Stuff to Read While You’re Pretending to Work: Paleo Smackdown, Yoga, and Training Logs

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Research will tell you that people tend to gravitate towards articles or blogs that are enumerated.  People love numbers, which is why some of the more popular articles you’ll come across – at least those that get circulated the most – are ones with a number attached.

I’ve written a few with this in mind, and I can attest that the number theory works:

19 Tips for the Deadlifts

4 Things Your Girlfriend Should Know (Revisited)

47 Reasons Why Matt Damon and I Would Be BFFs If We Were to Ever Hang Out (article still in progress).

So you can only imagine the epicness of not only writing an article with one number attached to it, but TWO!

My Top 10 Reasons Why Your “Top 10 Reasons I’m Not Paleo” Are Flawed – Todd Dosenberry (Primal Toad)

In the article linked above, Todd does an amazing job of dissecting another article written by one Ann Marie on why she’s not a fan of going Paleo.  Just to give you a small taste of her train of thought:

Paleo is a fad diet.

This despite the fact that humans have essentially been eating “Paleo” since the beginning of time.  Sorry, but we didn’t eat Pop Tarts back in the day.

While I agree that the term “I’m eating Paleo” gets a bit overplayed by some people and many take it to the extreme to the point of coming across as elitest doucheholes (okay dude, I get it, you like butter), to say that it’s some “fad” akin to something like the Baby Food Diet, is a bit misnomer.

Paleo is here to stay, and I view it as more of a lifestyle than a fad.

Bread isn’t all that bad and humans thrive on it!

Um, no, we don’t.

But whatever.  I’m not here to sway anyone one way or the other. I like the Paleo approach, but I certainly don’t adhere to it 100% of the time.  If you want to eat bread, eat bread.  But please don’t play it off like it’s some kind of panacea of health, when we certainly know otherwise.

Either way, I felt Todd wrote a very well written article and basically pwned this Ann Marie person.  Well played, sir.  Well played.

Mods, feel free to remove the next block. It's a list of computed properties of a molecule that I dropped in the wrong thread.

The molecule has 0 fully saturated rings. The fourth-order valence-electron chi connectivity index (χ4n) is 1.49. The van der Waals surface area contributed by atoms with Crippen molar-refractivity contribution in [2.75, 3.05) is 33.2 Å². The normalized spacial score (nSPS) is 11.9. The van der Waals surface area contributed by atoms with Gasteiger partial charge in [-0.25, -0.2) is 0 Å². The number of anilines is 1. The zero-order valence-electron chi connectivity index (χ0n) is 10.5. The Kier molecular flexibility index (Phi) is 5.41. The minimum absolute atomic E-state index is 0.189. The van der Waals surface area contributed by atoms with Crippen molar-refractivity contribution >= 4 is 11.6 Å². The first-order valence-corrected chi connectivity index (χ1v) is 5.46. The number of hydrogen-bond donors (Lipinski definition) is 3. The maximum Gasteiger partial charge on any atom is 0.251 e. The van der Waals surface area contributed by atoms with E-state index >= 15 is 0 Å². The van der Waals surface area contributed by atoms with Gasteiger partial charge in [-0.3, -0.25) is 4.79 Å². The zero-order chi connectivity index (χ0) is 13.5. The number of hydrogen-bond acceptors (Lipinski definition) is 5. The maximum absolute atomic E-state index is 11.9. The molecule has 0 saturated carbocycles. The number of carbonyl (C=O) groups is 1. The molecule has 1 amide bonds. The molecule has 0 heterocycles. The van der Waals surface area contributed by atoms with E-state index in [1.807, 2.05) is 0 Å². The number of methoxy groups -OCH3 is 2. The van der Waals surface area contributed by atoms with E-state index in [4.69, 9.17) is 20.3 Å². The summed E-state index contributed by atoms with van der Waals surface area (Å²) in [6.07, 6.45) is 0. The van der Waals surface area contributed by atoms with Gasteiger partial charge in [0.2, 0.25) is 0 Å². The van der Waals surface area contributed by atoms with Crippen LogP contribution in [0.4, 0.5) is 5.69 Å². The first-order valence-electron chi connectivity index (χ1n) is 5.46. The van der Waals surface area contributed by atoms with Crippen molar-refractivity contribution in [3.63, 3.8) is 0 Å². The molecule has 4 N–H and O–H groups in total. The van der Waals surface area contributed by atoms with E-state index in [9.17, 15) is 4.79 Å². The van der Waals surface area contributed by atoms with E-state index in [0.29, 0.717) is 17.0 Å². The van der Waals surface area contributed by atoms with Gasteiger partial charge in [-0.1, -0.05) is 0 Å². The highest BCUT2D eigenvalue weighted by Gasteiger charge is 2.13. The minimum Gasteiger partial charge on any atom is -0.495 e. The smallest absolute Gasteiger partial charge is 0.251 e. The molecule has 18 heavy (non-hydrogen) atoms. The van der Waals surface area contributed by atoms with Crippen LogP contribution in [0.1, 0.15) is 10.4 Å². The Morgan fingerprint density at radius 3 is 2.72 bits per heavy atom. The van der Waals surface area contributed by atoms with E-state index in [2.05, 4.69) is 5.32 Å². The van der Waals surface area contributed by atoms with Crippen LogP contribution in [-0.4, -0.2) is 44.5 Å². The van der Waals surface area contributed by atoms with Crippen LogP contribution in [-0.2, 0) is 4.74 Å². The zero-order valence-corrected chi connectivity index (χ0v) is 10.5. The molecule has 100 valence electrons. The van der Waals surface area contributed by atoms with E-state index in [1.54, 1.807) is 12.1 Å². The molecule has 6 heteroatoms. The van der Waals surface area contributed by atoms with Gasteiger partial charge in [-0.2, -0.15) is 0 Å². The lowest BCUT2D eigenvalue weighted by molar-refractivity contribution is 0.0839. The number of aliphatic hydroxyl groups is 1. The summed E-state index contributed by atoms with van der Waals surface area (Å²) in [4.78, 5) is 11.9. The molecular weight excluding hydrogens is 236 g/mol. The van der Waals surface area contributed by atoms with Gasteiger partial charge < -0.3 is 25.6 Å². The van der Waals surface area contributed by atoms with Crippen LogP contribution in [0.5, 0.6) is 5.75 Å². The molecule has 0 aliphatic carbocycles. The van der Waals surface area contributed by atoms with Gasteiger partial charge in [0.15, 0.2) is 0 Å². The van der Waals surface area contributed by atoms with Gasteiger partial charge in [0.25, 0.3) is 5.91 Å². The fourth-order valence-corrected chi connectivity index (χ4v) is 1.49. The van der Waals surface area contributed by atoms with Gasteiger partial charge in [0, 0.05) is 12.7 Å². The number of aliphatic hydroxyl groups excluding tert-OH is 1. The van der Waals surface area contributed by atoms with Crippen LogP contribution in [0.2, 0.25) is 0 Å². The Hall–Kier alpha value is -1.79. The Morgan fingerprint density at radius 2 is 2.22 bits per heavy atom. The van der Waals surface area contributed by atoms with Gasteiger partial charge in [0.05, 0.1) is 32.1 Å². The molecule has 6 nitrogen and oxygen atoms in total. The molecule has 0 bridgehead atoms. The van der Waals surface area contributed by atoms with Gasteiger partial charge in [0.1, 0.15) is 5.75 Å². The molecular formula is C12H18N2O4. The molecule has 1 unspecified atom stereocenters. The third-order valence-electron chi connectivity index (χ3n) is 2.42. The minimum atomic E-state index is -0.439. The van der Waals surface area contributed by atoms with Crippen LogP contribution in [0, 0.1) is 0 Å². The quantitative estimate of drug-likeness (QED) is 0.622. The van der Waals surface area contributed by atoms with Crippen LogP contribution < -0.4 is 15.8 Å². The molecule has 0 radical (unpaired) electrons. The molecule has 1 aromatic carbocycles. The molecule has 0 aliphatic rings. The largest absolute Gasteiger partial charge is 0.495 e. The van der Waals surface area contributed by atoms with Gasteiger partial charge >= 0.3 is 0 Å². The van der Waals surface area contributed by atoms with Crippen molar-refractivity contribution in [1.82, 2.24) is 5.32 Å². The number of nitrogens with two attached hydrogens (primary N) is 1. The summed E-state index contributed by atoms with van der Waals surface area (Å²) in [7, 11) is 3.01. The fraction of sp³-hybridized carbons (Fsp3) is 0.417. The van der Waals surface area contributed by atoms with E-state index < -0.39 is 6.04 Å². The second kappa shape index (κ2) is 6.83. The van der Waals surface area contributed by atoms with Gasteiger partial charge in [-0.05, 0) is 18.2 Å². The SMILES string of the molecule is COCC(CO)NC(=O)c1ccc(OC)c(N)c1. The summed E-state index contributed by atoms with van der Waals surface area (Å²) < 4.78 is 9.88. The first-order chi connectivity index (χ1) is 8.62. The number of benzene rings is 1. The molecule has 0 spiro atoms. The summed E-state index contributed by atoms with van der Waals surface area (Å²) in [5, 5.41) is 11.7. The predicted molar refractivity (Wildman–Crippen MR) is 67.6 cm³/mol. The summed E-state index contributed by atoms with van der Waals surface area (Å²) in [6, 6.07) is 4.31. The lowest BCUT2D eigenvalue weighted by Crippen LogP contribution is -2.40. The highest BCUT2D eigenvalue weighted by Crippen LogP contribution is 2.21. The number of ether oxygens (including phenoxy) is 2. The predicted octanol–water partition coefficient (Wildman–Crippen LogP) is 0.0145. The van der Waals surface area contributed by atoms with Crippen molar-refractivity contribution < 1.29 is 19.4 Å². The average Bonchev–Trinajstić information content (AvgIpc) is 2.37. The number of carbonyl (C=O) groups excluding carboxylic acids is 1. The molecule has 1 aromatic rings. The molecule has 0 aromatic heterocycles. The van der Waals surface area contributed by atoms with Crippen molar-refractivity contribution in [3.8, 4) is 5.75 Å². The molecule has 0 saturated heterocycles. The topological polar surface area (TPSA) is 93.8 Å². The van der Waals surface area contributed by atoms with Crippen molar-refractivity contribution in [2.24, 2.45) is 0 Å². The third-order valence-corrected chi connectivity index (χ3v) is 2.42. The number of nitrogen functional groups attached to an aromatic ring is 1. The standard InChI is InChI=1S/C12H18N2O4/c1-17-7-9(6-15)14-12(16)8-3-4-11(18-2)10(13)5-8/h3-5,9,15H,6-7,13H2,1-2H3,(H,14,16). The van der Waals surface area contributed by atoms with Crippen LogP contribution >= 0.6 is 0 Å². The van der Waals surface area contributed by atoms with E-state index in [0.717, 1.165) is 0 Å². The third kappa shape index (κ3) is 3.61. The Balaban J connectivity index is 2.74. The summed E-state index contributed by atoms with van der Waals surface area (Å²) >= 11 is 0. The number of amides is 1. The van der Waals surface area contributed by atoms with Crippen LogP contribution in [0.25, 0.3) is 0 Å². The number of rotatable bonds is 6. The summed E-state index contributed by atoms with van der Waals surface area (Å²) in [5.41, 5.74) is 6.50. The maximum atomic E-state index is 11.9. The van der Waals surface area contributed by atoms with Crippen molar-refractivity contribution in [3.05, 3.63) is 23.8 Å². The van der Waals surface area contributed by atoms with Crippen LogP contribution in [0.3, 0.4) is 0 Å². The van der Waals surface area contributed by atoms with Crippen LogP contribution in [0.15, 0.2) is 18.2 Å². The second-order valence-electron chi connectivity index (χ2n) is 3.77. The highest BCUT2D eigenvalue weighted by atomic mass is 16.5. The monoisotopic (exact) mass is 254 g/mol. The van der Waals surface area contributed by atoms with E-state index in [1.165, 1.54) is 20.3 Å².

7 Strength Exercises > 5 Yoga Poses – Harold Gibbons

I agree with Harold.  Yoga is great for mental health and can undoubtedly help improve one’s flexibility (when applied correctly).  But to say that yoga is also great for building strength as well as providing a metabolic stimulus is a bit of a stretch.

HA! Pun totally intended!

Here, Harold breaks down a few common yoga poses and transforms them into something a little more palatable for those interested in getting stronger (while still reaping the benefits of increased flexibility and mobility). 

I received an email not too long ago from someone asking me whether or not there was another way to go about tracking one’s workouts without having to keep one of those mundane hand-written training logs.

Coincidentally enough, as of the past two months or so, I’ve been tracking my own training sessions on, and I LOVE it.

In an ever evolving digitized world (who needs pencils anyways?) is perfect for keeping track of your workouts, and what’s more, provides a fun and supportive “network” that will definitely help keep you more accountable.

Moreover, they provide one of the more extensive (and growing) exercise databases on the web along with various programs to follow written by their very own personal trainers, many of which are absolutely free.

Check it out today.

Did what you just read make your day? Ruin it? Either way, you should share it with your friends and/or comment below.

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Plus, get a copy of Tony’s Pick Things Up, a quick-tip guide to everything deadlift-related. See his butt? Yeah. It’s good. You should probably listen to him if you have any hope of getting a butt that good.

I don’t share email information. Ever. Because I’m not a jerk.

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